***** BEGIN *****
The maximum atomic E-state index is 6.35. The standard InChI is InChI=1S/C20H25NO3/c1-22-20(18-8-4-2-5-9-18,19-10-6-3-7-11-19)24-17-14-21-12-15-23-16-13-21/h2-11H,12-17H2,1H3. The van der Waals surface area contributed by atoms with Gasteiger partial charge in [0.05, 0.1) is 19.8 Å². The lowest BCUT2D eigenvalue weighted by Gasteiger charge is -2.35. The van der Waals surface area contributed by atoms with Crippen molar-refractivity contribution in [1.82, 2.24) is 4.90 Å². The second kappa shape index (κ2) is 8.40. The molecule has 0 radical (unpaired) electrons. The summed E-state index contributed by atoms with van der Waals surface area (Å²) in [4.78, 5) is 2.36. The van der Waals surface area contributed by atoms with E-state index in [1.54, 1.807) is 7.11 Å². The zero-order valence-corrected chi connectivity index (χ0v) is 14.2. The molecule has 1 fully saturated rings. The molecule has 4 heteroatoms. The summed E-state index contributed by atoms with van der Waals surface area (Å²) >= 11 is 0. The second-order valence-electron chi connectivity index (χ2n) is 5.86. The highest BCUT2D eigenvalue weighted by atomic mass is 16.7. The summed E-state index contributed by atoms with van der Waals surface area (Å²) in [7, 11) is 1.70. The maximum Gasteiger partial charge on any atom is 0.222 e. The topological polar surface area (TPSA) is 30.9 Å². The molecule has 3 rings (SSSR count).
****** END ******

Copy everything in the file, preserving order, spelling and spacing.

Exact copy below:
The maximum atomic E-state index is 6.35. The standard InChI is InChI=1S/C20H25NO3/c1-22-20(18-8-4-2-5-9-18,19-10-6-3-7-11-19)24-17-14-21-12-15-23-16-13-21/h2-11H,12-17H2,1H3. The van der Waals surface area contributed by atoms with Gasteiger partial charge in [0.05, 0.1) is 19.8 Å². The lowest BCUT2D eigenvalue weighted by Gasteiger charge is -2.35. The van der Waals surface area contributed by atoms with Crippen molar-refractivity contribution in [1.82, 2.24) is 4.90 Å². The second kappa shape index (κ2) is 8.40. The molecule has 0 radical (unpaired) electrons. The summed E-state index contributed by atoms with van der Waals surface area (Å²) in [4.78, 5) is 2.36. The van der Waals surface area contributed by atoms with E-state index in [1.54, 1.807) is 7.11 Å². The zero-order valence-corrected chi connectivity index (χ0v) is 14.2. The molecule has 1 fully saturated rings. The molecule has 4 heteroatoms. The summed E-state index contributed by atoms with van der Waals surface area (Å²) >= 11 is 0. The second-order valence-electron chi connectivity index (χ2n) is 5.86. The highest BCUT2D eigenvalue weighted by atomic mass is 16.7. The summed E-state index contributed by atoms with van der Waals surface area (Å²) in [7, 11) is 1.70. The maximum Gasteiger partial charge on any atom is 0.222 e. The topological polar surface area (TPSA) is 30.9 Å². The molecule has 3 rings (SSSR count).